The report found that 41% of voice assistant users were concerned about trust, privacy and passive listening. Other interesting findings of the report include:

Read More

Privacy Awareness Week (Health Information): Health sector and the notifiable data breach scheme – 12 months on

By Cameron Abbott, Rob Pulham, Michelle Aggromito and Rebecca Gill

It’s been a little over a year since the notifiable data breach scheme was introduced in Australia. The Office of the Australian Information Commissioner (OAIC) issued its Notifiable Data Breaches Scheme 12-month Insights Report on 13 May 2019, detailing its insights to come out of the scheme’s operation over the past 12 months. As regular readers would no doubt be aware, the health sector was one of the top industry sectors to report breaches in the first 12 months of the scheme’s operation.

Read More

Surveillance software targets WhatsApp users

By Cameron Abbott, Rob Pulham and Michelle Aggromito

Unfortunately for all of us, Privacy Awareness Week doesn’t mean a chance to take a break from seemingly endless data breach notifications and social media vulnerabilities.

This week it’s WhatsApp’s turn, with reports that hackers, or as WhatsApp described as “an advanced cyber-actor”, have been able to remotely install surveillance software on phones and other devices of select targets, likely to be lawyers, journalists, activists and human rights defenders. The hackers were able to compromise the devices by using WhatsApp’s call function to ring the devices. The surveillance software was still installed even if the call was not picked up and the call reportedly would disappear from the compromised device’s call log. This means the malware could be installed without any action from the compromised user – and potentially without them even being able to determine that they had been compromised.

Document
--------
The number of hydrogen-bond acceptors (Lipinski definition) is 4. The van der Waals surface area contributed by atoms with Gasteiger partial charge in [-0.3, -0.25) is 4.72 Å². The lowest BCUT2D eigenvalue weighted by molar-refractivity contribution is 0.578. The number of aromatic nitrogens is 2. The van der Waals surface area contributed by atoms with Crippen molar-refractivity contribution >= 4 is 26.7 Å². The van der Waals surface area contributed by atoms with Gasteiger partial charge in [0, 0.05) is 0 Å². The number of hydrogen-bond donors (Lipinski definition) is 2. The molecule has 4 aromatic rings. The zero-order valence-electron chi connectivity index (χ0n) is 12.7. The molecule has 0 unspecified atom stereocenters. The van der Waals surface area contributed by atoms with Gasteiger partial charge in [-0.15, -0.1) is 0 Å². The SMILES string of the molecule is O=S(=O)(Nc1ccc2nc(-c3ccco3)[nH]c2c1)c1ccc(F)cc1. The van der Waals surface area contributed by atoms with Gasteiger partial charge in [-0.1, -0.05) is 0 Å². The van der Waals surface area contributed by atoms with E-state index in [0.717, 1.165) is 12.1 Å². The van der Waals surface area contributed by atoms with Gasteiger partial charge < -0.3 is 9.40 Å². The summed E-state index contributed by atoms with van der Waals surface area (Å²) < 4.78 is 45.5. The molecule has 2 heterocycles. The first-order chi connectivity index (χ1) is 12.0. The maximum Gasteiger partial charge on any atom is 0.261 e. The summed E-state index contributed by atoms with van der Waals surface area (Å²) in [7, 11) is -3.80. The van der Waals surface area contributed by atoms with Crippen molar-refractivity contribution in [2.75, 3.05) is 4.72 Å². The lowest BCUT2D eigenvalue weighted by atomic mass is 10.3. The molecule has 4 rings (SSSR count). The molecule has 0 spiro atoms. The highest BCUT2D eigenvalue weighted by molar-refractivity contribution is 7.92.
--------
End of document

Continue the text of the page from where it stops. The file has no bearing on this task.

Read More

Privacy Awareness Week (Online Privacy): credential stuffing attacks are on the rise in Australia

By Cameron Abbott, Michelle Aggromito and Rebecca Gill

Today’s topic for Privacy Awareness Week is “online privacy”. It is no surprise that online privacy is a key topic of concern for businesses and consumers alike, given recent high-profile privacy breaches. Of particular significance is the issue of credential stuffing, as Australia is now the fifth highest target for credential stuffing attacks according to Akamai’s Credential Stuffing: Attacks and Economies report of April 2019 (Report).

Credential stuffing is a form of cyberattack where account credentials, usually usernames or email addresses and corresponding passwords, are stolen, typically from a previous security breach. The account credential combinations are then used to try and gain access to accounts at other sites via an automated and large-scale web application directed to multiple logins. It relies on individuals using the same password across multiple sites. K&L Gates has previously blogged on a high-profile credential stuffing attack that can be found here.

Read More

Copyright © 2019, K&L Gates LLP. All Rights Reserved.